The book features the words from Michelle Seaman's glorious poetry and delightful illustrations of human bones. They are simple but effective... really using the white space of the pages with great effect.

I have to commend Leonardo Rosado for this release... he has masterminded the creation of what is simply an awesome artefact that complements a similarly awesome album. We need more content like this... with the quality ramped up to eleven!

When you see work like this it is very easy to support independent music. This is the way forward. Well done to all involved!


PS: I am hoping to have Dauer and Seaman on the blog soon... answering my wee blog interview. Stay tuned.

My thoughts on "May Maybe April" by Clutter vs April Maybe May

Shaun Blezard, the man behind Clutter, is an old friend of mine in the netlabel scene... his label "earth monkey productions", now tragically on hiatus, was the catalyst that got me into ambient music and introduced me to Cousin Silas and a number of other great musicians. He works between the fields of electroacoustic improvisation, ambient electronics and music concrete, adding touches of anything from dub, jazz and post rock to his eclectic mix of influences.

I was, as you can imagine, really excited when he asked me to voice my thoughts on his latest EP "May Maybe April"... a collaborative effort with April Maybe May - Rosie Hillman and Matt Kassell are the songwriters, musicians, voices and producers of April Maybe May, the 'quietest band in the world'.

The EP contains four wonderfully dense and multi-layered tracks which are recompositions of the track "Sugar & Mess" by April Maybe May:

The first three tracks - "one more dress", "dreams of a kiss curl" and "my unspoken vows" - each have a rhythmic, almost hypnotic feel to them... the sounds whirl and dance repeatedly in the ears like sonic Dervishes... round and round in such an infectious manner that it's hard not to be sucked in. This is, in part, due to jazzy bass backbone and the looping samples that build the rhythm.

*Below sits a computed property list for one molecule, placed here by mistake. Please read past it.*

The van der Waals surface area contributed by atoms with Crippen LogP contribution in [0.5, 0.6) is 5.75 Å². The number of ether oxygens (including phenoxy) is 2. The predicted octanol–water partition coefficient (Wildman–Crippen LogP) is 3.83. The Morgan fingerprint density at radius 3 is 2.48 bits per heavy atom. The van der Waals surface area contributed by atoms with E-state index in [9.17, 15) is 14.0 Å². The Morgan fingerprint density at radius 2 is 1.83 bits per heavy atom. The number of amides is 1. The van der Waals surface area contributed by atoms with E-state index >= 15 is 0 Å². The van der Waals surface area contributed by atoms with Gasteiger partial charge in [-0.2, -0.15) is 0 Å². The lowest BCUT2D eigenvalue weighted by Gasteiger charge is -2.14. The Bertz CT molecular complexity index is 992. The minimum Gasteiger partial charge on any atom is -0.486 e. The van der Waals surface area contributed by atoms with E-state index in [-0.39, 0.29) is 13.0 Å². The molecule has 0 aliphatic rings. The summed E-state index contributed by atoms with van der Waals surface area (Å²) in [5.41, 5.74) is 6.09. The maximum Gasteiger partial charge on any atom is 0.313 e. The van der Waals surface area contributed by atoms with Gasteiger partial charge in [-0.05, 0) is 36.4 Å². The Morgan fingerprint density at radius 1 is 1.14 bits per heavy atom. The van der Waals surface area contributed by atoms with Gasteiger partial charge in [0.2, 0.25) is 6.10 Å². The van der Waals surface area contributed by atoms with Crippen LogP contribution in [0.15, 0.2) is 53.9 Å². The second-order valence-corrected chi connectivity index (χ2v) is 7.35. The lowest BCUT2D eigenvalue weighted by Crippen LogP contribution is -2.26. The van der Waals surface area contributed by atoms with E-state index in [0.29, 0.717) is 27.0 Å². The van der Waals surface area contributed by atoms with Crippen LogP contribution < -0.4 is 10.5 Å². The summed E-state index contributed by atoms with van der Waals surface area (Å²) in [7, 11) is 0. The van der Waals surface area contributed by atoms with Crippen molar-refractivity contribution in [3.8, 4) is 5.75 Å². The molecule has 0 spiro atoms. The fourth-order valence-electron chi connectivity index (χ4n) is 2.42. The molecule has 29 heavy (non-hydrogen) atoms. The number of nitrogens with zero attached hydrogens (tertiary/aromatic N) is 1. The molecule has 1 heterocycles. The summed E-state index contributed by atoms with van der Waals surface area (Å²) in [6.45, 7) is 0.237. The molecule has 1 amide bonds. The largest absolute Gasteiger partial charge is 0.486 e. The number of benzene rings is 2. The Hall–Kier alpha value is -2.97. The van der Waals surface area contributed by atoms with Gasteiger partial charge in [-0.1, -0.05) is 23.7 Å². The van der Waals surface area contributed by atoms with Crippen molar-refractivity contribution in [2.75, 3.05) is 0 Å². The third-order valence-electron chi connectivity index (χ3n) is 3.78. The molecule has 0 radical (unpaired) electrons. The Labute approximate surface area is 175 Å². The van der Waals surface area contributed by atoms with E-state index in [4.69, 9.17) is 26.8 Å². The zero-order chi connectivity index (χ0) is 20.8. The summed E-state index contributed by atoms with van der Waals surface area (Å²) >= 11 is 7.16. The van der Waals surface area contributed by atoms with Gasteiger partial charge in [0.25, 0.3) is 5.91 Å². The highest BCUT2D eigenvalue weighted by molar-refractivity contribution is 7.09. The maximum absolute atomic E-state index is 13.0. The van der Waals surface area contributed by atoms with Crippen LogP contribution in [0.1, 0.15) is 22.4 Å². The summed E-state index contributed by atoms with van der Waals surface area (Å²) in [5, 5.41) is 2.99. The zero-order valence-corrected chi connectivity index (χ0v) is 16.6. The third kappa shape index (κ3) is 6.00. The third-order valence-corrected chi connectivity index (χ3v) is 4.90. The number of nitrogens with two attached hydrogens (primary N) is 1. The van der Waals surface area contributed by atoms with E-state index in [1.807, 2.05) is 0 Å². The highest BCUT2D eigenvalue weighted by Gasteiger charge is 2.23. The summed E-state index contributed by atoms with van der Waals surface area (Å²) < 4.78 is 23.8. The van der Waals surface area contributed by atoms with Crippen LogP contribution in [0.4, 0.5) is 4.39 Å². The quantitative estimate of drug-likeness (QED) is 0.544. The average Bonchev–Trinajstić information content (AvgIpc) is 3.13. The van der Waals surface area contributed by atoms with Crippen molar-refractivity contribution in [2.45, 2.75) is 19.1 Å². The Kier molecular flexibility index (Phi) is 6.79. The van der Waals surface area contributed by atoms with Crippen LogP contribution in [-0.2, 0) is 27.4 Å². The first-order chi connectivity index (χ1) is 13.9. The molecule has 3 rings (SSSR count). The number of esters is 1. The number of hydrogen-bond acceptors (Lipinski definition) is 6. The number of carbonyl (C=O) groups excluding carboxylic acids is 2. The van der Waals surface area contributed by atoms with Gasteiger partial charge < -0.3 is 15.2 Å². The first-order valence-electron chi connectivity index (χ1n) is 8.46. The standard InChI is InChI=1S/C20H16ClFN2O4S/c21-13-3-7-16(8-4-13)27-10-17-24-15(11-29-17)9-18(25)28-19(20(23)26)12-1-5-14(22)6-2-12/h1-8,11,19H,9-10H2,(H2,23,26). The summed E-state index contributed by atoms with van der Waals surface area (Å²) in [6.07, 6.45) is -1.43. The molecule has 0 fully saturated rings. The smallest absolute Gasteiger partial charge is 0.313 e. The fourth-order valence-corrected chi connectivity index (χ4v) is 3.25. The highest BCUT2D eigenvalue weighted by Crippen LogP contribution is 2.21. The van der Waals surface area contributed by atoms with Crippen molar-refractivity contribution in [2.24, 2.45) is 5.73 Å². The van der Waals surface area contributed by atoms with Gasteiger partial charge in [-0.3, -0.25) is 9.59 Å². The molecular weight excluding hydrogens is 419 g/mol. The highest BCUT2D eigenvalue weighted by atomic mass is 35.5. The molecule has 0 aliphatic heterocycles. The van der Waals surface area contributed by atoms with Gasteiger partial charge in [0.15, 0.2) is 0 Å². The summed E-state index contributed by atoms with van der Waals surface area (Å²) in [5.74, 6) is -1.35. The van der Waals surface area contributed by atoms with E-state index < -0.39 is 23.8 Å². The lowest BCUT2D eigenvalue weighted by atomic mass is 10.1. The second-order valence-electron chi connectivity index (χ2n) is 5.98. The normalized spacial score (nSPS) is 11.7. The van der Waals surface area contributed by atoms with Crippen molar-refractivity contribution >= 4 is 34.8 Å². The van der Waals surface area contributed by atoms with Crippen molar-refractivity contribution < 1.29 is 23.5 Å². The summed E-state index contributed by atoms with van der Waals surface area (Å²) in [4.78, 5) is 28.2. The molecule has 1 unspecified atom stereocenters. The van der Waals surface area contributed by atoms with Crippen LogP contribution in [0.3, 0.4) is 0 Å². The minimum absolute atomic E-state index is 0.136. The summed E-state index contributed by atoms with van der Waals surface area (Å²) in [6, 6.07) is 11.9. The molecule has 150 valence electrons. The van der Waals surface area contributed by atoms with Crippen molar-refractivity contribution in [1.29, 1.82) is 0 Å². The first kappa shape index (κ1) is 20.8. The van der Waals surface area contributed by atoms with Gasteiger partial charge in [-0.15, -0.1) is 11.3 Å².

Additional layers of sound include the seductive song of a siren... her vocals almost tangible... nearly in reach.

The fourth track - "choices run away" - is ironically, considering its title, more restrained... it has the most delightful drifting ambience about it. The languid feel adds an almost dream-like quality to the track... which is a fitting end to this lovely EP.

I would heartily recommend this EP to anyone who appreciates ambient soundscapes. I thoroughly enjoyed it. Take the time to find out by having a wee listen below.


Friday, February 24, 2012

Seven questions... with Shona Maguire aka Plum

Plum is the codename of fellow Scot... Shona Maguire... who is an awesome independent musician and producer whose music is particularly special. We've been friends of twitter for a good wee while and got talking last week about Gotye of all people. It was at this point that I realised I didn't know enough about her music... so I dug in.

I featured the video for the first song from her upcoming album and had a good listen to her 2009 album - "Different Skin" - which was released on the brilliant independent label Benbecula Records (its fantastic and on the "must buy" list (I listened to it on Spotify)).

Shona was fantastic... agreeing immediately to participate in my wee blog interview... and sending me her new album to review. Whilst I haven't had a chance to listen to The Seed yet... I thought it apt to sharing her interview.